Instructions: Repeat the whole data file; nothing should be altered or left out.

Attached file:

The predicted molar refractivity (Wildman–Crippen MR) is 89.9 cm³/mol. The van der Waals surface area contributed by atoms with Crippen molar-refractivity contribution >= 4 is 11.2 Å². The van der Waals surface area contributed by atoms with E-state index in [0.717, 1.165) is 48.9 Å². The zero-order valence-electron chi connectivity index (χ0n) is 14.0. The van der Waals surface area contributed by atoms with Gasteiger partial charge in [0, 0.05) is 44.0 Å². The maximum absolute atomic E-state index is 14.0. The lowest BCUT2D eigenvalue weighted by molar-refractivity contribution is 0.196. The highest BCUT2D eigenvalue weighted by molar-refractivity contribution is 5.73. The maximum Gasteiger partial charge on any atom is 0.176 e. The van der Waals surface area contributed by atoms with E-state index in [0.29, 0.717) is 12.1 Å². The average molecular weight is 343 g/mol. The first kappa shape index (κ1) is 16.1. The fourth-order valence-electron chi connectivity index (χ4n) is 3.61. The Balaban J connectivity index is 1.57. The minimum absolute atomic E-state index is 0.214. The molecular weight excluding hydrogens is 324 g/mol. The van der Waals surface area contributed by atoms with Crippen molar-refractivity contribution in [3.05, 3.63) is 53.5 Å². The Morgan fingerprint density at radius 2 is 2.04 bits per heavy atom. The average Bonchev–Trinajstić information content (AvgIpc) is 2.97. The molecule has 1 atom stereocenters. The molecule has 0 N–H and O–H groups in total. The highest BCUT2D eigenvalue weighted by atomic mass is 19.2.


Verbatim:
The predicted molar refractivity (Wildman–Crippen MR) is 89.9 cm³/mol. The van der Waals surface area contributed by atoms with Crippen molar-refractivity contribution >= 4 is 11.2 Å². The van der Waals surface area contributed by atoms with E-state index in [0.717, 1.165) is 48.9 Å². The zero-order valence-electron chi connectivity index (χ0n) is 14.0. The van der Waals surface area contributed by atoms with Gasteiger partial charge in [0, 0.05) is 44.0 Å². The maximum absolute atomic E-state index is 14.0. The lowest BCUT2D eigenvalue weighted by molar-refractivity contribution is 0.196. The highest BCUT2D eigenvalue weighted by molar-refractivity contribution is 5.73. The maximum Gasteiger partial charge on any atom is 0.176 e. The van der Waals surface area contributed by atoms with E-state index in [0.29, 0.717) is 12.1 Å². The average molecular weight is 343 g/mol. The first kappa shape index (κ1) is 16.1. The fourth-order valence-electron chi connectivity index (χ4n) is 3.61. The Balaban J connectivity index is 1.57. The minimum absolute atomic E-state index is 0.214. The molecular weight excluding hydrogens is 324 g/mol. The van der Waals surface area contributed by atoms with Crippen molar-refractivity contribution in [3.05, 3.63) is 53.5 Å². The Morgan fingerprint density at radius 2 is 2.04 bits per heavy atom. The average Bonchev–Trinajstić information content (AvgIpc) is 2.97. The molecule has 1 atom stereocenters. The molecule has 0 N–H and O–H groups in total. The highest BCUT2D eigenvalue weighted by atomic mass is 19.2.